The Pygmalion Effect in the Workplace
The Pygmalion effect at work, a psychological phenomenon where high expectations lead to greater performance.
Perhaps you were in a situation when someone asked you to do something you thought was beyond your abilities. But in the end, you accomplished what initially seemed an impossible task.
Expect much from others and there’s a great chance they’ll deliver much if not greater. This is what happened to you.
It’s not an isolated case. In many elementary schools, children grouped with brilliant students tend to achieve more. Also, leaders who hold employees to higher standards result in better performance. However, when expectations are lower, results are mediocre at best. Yes, how people are viewed and treated has a bearing on their behavior.
This is the Pygmalion effect at work, a psychological phenomenon where high expectations lead to greater performance.
So, you might think that all you have to do is expect more from others for them to achieve more. It’s not that simple. The Pygmalion Effect is just one factor.
But, before holding colleagues and loved ones to higher expectations, keep the following in mind.
>> Be Realistic
Are your expectations attainable? Goals aren’t only measurable. These should be reachable too.
Asking a sales force to double production by yearend may sound possible to some businesses, but not for others. When you hold people to your expectations, be sure they can achieve desired results.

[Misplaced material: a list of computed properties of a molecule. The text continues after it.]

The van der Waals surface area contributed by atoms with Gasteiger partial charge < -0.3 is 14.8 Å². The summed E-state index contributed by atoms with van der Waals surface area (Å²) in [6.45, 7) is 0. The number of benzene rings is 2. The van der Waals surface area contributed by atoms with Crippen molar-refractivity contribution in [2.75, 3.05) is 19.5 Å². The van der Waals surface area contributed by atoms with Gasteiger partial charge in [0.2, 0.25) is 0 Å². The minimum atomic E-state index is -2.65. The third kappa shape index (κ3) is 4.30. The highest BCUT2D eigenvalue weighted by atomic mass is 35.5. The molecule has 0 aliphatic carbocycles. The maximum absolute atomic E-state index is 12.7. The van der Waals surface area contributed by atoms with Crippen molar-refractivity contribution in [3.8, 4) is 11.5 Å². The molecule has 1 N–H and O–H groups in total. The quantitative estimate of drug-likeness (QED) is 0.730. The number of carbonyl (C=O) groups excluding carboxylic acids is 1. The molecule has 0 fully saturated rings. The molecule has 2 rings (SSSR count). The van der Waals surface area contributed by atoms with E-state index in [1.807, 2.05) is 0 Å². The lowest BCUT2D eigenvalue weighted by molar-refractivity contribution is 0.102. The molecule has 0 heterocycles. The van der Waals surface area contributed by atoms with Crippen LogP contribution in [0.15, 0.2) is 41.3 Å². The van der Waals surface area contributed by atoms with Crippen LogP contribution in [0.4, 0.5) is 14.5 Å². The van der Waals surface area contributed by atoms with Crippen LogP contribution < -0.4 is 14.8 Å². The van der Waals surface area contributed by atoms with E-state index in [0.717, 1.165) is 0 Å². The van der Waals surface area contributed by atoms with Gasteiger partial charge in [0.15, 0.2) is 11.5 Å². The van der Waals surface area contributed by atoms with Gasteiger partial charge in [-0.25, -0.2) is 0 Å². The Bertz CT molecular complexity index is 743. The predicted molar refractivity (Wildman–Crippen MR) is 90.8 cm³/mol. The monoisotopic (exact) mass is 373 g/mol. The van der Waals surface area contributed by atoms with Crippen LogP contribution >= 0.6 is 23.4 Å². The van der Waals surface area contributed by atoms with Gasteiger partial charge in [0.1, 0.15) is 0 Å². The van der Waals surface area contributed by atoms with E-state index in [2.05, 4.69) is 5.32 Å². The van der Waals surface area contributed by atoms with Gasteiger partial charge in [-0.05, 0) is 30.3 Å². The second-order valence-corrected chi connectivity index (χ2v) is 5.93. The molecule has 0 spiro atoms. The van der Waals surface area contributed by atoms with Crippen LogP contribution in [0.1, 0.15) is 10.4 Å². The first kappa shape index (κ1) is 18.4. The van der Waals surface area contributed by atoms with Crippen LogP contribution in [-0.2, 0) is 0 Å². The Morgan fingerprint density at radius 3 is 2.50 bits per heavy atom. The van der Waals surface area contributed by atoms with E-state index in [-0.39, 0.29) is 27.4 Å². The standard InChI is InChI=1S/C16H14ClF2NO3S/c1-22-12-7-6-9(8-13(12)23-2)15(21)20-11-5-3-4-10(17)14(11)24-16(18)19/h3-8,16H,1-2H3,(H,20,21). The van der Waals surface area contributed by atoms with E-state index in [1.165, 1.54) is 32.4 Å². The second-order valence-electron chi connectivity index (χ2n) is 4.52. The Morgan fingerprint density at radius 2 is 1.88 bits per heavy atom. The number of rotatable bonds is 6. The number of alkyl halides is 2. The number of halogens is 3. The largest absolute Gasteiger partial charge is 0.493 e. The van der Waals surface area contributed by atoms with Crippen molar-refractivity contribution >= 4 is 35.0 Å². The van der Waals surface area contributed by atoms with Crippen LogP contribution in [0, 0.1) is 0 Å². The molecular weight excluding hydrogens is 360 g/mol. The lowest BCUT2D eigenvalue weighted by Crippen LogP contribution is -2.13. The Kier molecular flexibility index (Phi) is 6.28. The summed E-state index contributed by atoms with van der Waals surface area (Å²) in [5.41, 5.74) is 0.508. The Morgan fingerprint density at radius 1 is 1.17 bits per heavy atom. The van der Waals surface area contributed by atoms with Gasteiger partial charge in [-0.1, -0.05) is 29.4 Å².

Accountants can’t create a marketing plan unless they have the skill and experience. Besides, that’s not the primary function of a CPA. The key is to understand what each person is capable of doing. So, take time to know them before you set expectations.
>> Remain positive
If, on the first try, people don’t reach goals, don’t lower your expectations. An employee not succeeding the first time doesn’t necessarily mean a lack of ability.
Leaders often communicate what they think of others’ abilities without saying it. They convey their confidence, or lack of it, through nonverbal cues. So, be honest in your continuous belief in employees and their potential. Never fake it.
Also, remind them that failure is a learning process. It is one necessary step that gets people closer to success.
>> Don’t underestimate self-fulfilling prophecies
Negative self-talk leads to self-doubt. Many underachievers need a little push in the right direction. Take time to encourage and motivate with high expectations. When employees realize others have faith in them, their mindset changes and performance improves.
Yes, you can! When said with conviction, these three words can change people’s lives. Remain consistent and soon, employees will meet or exceed your expectations.